The first time I laid eyes on Stephen Miller was in October 2005, in a dingy conference room at Duke University. Miller’s Students For Academic Freedom had organized a discussion, with the campus chapter of the ACLU, on political bias on campus. Miller came in a suit and tie; his primary interlocutor was the literary theorist Michael Hardt, who sauntered in wearing jeans and rumpled hair. Miller came with carefully prepared talking points and his now-trademark stentorian diction. Hardt refused to take him seriously, and casually dismantled his arguments for regulating politics in the classroom. It was, to the audience that had gathered, a rout.
I thought about that debate on Sunday, when Miller, now a senior adviser to the president, appeared on CNN’s State of the Union opposite Jake Tapper to discuss Michael Wolff’s Fire and Fury. The debate ended with the host cutting Miller off, saying, “I think I’ve wasted enough of my viewers’ time. Thank you, Stephen,” and Miller reportedly had to be escorted off set. Miller’s debate tactics haven’t changed in the last 12 years: Come with a few talking points. Accuse your opponents of bad faith and deliver ad hominem attacks. Shout over your opponent to make a point. But while the consensus was that Tapper destroyed Miller, I’m not convinced. Miller’s old tactics have finally found a forum and audience in which they can thrive, and he seems to have achieved exactly what he wanted from this interview. If he seems silly to many progressives and some conservatives, that’s never bothered him in the past.
The segment began with Tapper asking a question, which Miller happily ignored in favor of a meandering, long riff. Tapper let Miller go for a minute and a half, and Miller happily took it, running through a series of talking points that sounded carefully workshopped.
“It’s tragic and unfortunate that Steve would make these grotesque comments so out of touch with reality and obviously so vindictive,” Miller said. “The whole White House staff is disappointed with his comments, which were so grotesque.” (There was a lot of “grotesque” and “tragic” in the interview.) Miller went on that “the book is best understood as a work of very poorly written fiction,” a line which might have landed better if he hadn’t followed it with a poorly written, juvenile jab: “I also will say that the author is a garbage author of a garbage book.”
From there, things devolved. Tapper kept trying to ask questions, but Miller would talk over him and refuse to answer, saying that CNN had 24 hours a day to attack Trump and that he, Miller, deserved a chance to reply to this. When Tapper tried to interject, Miller accused the host of being condescending. This was a neatly laid trap, like accusing someone of being defensive—Tapper had no choice but to dispute it, but his incredulity was condescending, and indeed Miller’s comments were deserving of condescension. Also condescending, but also probably true, was Tapper’s accusation that Miller was playing for an audience of one, the president. (A laudatory tweet from the president confirmed Tapper’s suspicions that Trump was watching.)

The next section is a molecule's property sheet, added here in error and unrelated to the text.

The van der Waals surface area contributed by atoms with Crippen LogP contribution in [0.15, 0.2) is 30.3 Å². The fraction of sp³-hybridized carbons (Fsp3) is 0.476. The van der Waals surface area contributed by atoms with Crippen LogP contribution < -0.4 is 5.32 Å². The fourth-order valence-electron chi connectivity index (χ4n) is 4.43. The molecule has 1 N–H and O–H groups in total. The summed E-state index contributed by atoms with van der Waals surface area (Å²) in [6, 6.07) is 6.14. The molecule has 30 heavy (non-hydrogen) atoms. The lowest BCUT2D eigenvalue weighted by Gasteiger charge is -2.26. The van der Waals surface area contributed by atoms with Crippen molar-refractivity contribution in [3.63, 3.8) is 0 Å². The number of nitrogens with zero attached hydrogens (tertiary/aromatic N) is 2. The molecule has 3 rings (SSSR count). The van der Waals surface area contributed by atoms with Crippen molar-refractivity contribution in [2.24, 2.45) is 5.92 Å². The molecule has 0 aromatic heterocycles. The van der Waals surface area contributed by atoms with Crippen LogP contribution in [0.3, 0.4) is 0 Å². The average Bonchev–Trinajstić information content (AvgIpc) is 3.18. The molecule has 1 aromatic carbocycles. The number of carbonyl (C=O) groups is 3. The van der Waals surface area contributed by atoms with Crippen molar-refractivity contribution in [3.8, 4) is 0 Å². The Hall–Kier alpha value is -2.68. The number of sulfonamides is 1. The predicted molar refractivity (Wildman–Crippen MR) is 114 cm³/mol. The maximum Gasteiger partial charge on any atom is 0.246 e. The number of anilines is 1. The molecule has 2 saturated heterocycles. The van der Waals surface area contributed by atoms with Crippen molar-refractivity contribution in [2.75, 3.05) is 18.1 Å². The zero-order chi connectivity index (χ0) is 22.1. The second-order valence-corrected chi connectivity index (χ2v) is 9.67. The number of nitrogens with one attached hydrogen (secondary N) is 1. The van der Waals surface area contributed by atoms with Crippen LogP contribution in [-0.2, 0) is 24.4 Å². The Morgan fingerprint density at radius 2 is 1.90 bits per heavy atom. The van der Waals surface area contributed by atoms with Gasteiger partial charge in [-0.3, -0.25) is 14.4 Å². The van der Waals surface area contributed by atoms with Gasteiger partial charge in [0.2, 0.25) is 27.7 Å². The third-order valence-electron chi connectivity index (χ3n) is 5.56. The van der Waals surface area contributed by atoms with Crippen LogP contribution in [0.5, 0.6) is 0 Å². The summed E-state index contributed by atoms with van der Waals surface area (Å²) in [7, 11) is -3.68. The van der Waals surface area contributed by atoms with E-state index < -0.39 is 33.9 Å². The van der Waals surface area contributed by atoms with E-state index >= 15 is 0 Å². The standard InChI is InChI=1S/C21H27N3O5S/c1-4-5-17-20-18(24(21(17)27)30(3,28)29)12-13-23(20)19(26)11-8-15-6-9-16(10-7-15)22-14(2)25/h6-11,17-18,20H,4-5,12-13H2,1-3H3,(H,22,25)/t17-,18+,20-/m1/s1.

But the audience wasn’t just Trump—it was his supporters, too. In that demographic, it’s likely Miller scored well by calling out Tapper’s condescension and refusing to back down. Miller’s demand for time to simply ramble makes little sense in the real world—why should CNN give an aide to the president carte blanche to launch ad hominem attacks on Wolff and on the network itself?—but if one believes that CNN makes up facts to take down the president, then why shouldn’t Miller be allowed to say what he wants, too?
Miller accused CNN of offering nothing but anti-Trump attacks, and in the process baited CNN into cutting his mic, which just validated his point. Getting cut off was a better outcome for him than having to actually debate the substance of Wolff’s book or anything else. He got what he wanted.
Miller’s tactics didn’t work in the languorous setting of a campus panel discussion, where Hardt could just wait Miller out, allow him to exhaust his talking points, and then rebut them. Nor was an audience of college students all that sympathetic to Miller’s “academic freedom crusade.” But things are different now. First, Tapper has to control his airtime—it’s limited and valuable—and so he couldn’t roll his eyes and let Miller talk nonsense. Second, there’s now a substantial audience for Miller’s ideological bluster. While progressives may have viewed Miller’s CNN appearance as a train wreck, I suspect that the president wasn’t the only person fired up and excited about it.
There is an important caveat to this. Miller’s performance rallies the Trump base, but that group, while still energetic, is shrinking. Simply holding the line isn’t enough for Trump. At some point, he needs to start rebuilding his support, and any day the White House is debating Fire and Fury, Trump is not doing that. But failing to understand the way Miller’s contretemps with Tapper appeals to a certain swath of the electorate is failing to understand how Trump gathered support in the first place.
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